• S.J. van Driel
  • J.H. Eigeman
  • J. Hamel
  • E.C.M. Jurgens
  • F. Leijnse
  • M.Y. Linthorst
  • T.A. Maas-de Brouwer
  • M.C. Meindertsma
  • L.P. Middel
  • H.C.P. Noten, fractievoorzitter
  • K. Putters
  • R. Rabbinge
  • J.J. Sylvester
  • I.Y. Tan
  • E. van Thijn
  • M. Westerveld
  • A.C.C. Witteman
  • W.J. Witteveen

[edit] Members of the European Parliament

Development of the number of seats in the European Parliament, of the between 600 to 700 available:

2004 - 7
1999 - 6
1994 - 8
1989 - 8
1984 - 9
1979 - 9

PvdA MEPs are part of the faction Party of European Socialists.

After the 2004 European Parliament elections, the party has seven representatives in the European Parliament:

[edit] Municipal and provincial government

[edit] Provincial government

Two of the 12 Queen's commissioners are member of the PvdA. The party cooperates in all Gedeputeerde Staten except for North Holland.

[edit] Municipal government

122 of the 414 mayor of the Netherlands are member of the PvdA. Most famous of them is Job Cohen, mayor of Amsterdam. The party cooperate in many College van Burgemeester en Wethouders, and after the 2006 municipal elections it expected to cooperate in many more.

[edit] Electorate

Historically, the PvdA was supported by the working class. Currently the party is supported by civil servants, young people, migrants, and the working class. The party has historically been very strong in the major cities, such as Amsterdam, and Rotterdam and northern provinces of Groningen, Friesland and Drenthe

[edit] Organization

[edit] Organizational structure

The highest organ of the PvdA is the congress, it is formed by delegates from the municipal branches. It convenes once every year. It appoints the party board and decides the order of the First Chamber, Second Chamber, European Parliament candidates list and has the last say over the party program. Since 2002, a referendum under all members has partially replaced the Congres. Both the lijsttrekker of the Second Chamber candidate list, who is the political leader of the party, and the party chairman, who leads the party organization, are selected by such a referendum. In 2002, Wouter Bos won the PvdA leadership election.

[edit] Members

The PvdA currently has 62.000 members. They are organized in over 500 municipal branches.

[edit] Linked organisations

The Young Socialists (Jonge Socialisten, JS) is the youth organisation of the PvdA. It is a member of the European Community of Socialist Youth (ECOSY), and the International Union of Socialist Youth (IUSY). They publish the periodical Lava.

Rood is the party periodical. It appears eight times a year.

The scientific institute of the PvdA is the Wiardi Beckman Foundation. It publishes the periodical Socialisme & Democratie.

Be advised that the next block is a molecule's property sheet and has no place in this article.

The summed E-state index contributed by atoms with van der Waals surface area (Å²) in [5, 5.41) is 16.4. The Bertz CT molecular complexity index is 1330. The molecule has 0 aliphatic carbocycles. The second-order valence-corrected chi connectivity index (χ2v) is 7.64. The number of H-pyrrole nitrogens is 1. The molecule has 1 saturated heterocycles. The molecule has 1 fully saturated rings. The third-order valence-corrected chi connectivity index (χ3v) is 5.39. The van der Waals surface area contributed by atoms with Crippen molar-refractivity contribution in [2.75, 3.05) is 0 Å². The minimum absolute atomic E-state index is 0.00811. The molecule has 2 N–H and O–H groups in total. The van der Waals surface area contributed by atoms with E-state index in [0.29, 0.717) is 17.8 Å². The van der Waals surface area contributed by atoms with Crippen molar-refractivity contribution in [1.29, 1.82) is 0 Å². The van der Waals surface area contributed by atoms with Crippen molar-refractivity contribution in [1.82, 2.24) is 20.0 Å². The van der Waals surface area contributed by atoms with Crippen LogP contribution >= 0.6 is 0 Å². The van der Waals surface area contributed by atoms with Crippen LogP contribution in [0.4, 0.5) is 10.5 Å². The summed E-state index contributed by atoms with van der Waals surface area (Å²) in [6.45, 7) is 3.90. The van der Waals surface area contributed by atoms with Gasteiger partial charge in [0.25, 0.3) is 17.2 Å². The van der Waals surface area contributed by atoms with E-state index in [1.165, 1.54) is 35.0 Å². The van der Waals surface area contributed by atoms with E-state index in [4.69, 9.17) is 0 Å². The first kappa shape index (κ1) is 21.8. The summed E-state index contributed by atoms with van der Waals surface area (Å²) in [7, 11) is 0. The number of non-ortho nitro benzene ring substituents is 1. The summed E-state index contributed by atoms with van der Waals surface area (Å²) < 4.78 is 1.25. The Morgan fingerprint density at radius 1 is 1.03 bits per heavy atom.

[edit] International organisations

The PvdA is a member of the Party of European Socialists and the Socialist International.

[edit] Pillarized organisations

During the period of strong pillarization the PvdA had strong links with the social-democratic broadcasting organization VARA, the trade union NVV, and the paper Het Vrije Volk. Although pillarization has weakened, the PvdA still has friendly relations with the largest trade union FNV and the leftwing broadsheet De Volkskrant.

[edit] Relationships to other parties

Historically, the PvdA has cooperated in cabinets with the Christian-democratic Christian Democratic Appeal (CDA), PPR, Catholic People's Party (KVP), Anti-Revolutionary Party (ARP) and Christian Historical Union (CHU) parties and the liberal Democrats 66 (D66) and People's Party for Freedom and Democracy (VVD). Between 1971 and 1977, it was allied with D66 and the PPR. After 1977 until 1989, it was closely allied to D66. Since 2003, the relationship between the PvdA and D66 has considerably worsened, because the PvdA is in opposition to the cabinet D66 cooperates in.

Currently, the Socialist Party and the GreenLeft are calling for closer cooperation with the PvdA, calling to form a shadow government against the Balkenende cabinet, PvdA-leader Bos has held this off.

[edit] International comparison

Internationally, the PvdA is comparable to other European social-democratic parties that have adopted Third Way policies, like the German SPD but most of all the British Labour Party. The party is comparable to the liberals within the U.S. Democratic Party.

[edit] Trivia

Fate has it that every socialist Prime Minister has had to deal with a Royal crisis, necessitating on the basis of constitutional law the defence of the monarchy against a traditionally republican party base:

  • During the Drees cabinet, a faith healer Greet Hofmans acquired commanding influence over the queen and had already put her marriage in jeopardy. Drees needed all his discretion to get her banned from the palace.
  • During the Den Uyl government, it was shown that the Lockheed Aircraft Company had given large sums to the Prince Consort, who had a nominal position as inspector-general of the Air Force.
  • During the Kok cabinet, then Prince Royal married Máxima Zorreguieta, an Argentinian civilian whose father, Jorge Zorreguieta, was a cabinet member in Argentina during the junta period.

[edit] External links

Political parties in the Netherlands
Second Chamber: Christian Democratic Appeal (41) | Labour Party (33) | Socialist Party (25) | People's Party for Freedom and Democracy (22) | Party for Freedom (9) | GreenLeft (7) | ChristianUnion (6) | Democrats 66 (3) | Party for the Animals (2) | Political Reformed Party (2)
First Chamber: Christian Democratic Appeal (23) | Labour Party (19) | People's Party for Freedom and Democracy (15) | GreenLeft (5) | Socialist Party (4)| Democrats 66 (3) | ChristianUnion (3) | List Pim Fortuyn (1) | Political Reformed Party (1) | Independent Senate Fraction (1)
European Parliament: Christian Democratic Appeal (7) | Labour Party (7) | People's Party for Freedom and Democracy (4) | GreenLeft (2) | Socialist Party (2) | Europe Transparent (2) | ChristianUnion/Political Reformed Party  (2) | Democrats 66 (1)
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Labour Party (Netherlands)